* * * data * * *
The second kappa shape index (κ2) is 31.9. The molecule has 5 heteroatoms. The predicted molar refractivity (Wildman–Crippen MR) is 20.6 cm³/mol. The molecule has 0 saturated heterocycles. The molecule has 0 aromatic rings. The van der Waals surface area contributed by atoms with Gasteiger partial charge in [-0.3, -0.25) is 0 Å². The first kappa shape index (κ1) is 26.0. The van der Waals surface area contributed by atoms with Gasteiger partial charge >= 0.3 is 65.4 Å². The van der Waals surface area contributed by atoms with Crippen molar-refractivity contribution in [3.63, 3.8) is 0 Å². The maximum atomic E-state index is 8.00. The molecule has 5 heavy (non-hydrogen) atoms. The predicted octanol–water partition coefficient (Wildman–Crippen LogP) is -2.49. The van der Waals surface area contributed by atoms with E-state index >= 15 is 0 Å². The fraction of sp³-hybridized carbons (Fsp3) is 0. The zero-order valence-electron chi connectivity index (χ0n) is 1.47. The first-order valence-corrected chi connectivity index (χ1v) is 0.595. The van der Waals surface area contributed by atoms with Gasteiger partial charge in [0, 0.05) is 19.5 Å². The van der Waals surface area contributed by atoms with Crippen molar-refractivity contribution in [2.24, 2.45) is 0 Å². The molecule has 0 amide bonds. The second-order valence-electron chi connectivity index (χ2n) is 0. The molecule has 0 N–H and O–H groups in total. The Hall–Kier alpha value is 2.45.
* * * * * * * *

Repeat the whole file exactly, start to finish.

The second kappa shape index (κ2) is 31.9. The molecule has 5 heteroatoms. The predicted molar refractivity (Wildman–Crippen MR) is 20.6 cm³/mol. The molecule has 0 saturated heterocycles. The molecule has 0 aromatic rings. The van der Waals surface area contributed by atoms with Gasteiger partial charge in [-0.3, -0.25) is 0 Å². The first kappa shape index (κ1) is 26.0. The van der Waals surface area contributed by atoms with Gasteiger partial charge >= 0.3 is 65.4 Å². The van der Waals surface area contributed by atoms with Crippen molar-refractivity contribution in [3.63, 3.8) is 0 Å². The maximum atomic E-state index is 8.00. The molecule has 5 heavy (non-hydrogen) atoms. The predicted octanol–water partition coefficient (Wildman–Crippen LogP) is -2.49. The van der Waals surface area contributed by atoms with E-state index >= 15 is 0 Å². The fraction of sp³-hybridized carbons (Fsp3) is 0. The zero-order valence-electron chi connectivity index (χ0n) is 1.47. The first-order valence-corrected chi connectivity index (χ1v) is 0.595. The van der Waals surface area contributed by atoms with Gasteiger partial charge in [0, 0.05) is 19.5 Å². The van der Waals surface area contributed by atoms with Crippen molar-refractivity contribution in [2.24, 2.45) is 0 Å². The molecule has 0 amide bonds. The second-order valence-electron chi connectivity index (χ2n) is 0. The molecule has 0 N–H and O–H groups in total. The Hall–Kier alpha value is 2.45.